He suggested beginning the conversation with an empathetic approach that shows concern for patients’ well-being, something along the lines of “I’m noticing it looks like you might be a little bit nervous, so I just want to pause here and ask you, is everything okay? Is there anything I can do to make you feel more comfortable?” 

The intersection of optometry and other medical specialties is not an uncommon place for an optometrist to find themselves, given the eye exam’s ability to detect diabetes, high blood pressure, rheumatoid arthritis, cancer, and other pathologies.9 According to Dr Koetting, assisting patients with stress management is not necessarily overstepping one’s boundaries as an optometrist. It’s merely an exercise in comanagement — one that should be performed with other qualified health care professionals. 

“Don’t take the task of counseling on yourself,” she said. “Ask the patient if they are seeking professional guidance from a therapist or even meeting with a psychologist to discuss medication to help manage anxiety or stress. If they aren’t, depending on the situation, it may be good to suggest this to the patient or even refer them. This is similar to sending an uncontrolled diabetic patient to an endocrinologist and a dietician; we are seeking help from other specialists in managing our patients’ health to mitigate ocular effects.”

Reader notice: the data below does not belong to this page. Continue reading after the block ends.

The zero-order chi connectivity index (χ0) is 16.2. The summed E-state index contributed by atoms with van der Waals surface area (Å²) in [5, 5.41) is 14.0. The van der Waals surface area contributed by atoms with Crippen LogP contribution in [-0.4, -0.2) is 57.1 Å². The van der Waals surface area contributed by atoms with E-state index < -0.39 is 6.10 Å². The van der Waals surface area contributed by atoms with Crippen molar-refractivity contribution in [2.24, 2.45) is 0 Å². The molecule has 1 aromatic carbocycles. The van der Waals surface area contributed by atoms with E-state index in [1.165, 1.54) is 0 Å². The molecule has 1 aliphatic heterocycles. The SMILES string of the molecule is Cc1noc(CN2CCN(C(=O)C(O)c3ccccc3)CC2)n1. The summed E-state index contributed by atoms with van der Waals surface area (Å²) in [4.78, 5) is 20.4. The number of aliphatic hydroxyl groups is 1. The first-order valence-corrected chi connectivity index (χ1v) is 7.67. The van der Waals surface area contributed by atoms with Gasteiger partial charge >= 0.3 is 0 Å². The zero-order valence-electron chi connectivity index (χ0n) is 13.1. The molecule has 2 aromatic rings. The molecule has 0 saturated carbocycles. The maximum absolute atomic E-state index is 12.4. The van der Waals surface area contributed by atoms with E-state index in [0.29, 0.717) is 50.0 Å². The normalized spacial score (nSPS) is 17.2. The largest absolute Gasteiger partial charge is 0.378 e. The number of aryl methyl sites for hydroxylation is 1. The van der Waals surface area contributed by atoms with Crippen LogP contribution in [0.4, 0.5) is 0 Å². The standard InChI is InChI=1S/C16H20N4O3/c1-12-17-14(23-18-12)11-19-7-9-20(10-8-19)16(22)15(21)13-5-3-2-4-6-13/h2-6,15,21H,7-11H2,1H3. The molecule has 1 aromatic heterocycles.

Recommending therapies for stressed eyes cannot harm patients — worst case scenario, they do nothing to improve their quality of life — and techniques such as breathing, mindfulness meditation, and palming may be noninvasive ways of reducing stress, Dr Koetting argued. 

Similarly, Dr Pardo explained the value of therapeutic treatments that do not involve pharmaceuticals. 

“What I recommend for anxiety is talk therapy and mindfulness,” he said. “Mindfulness exercises are really my go-to for patients with anxiety in terms of things you can do from a non medication standpoint.”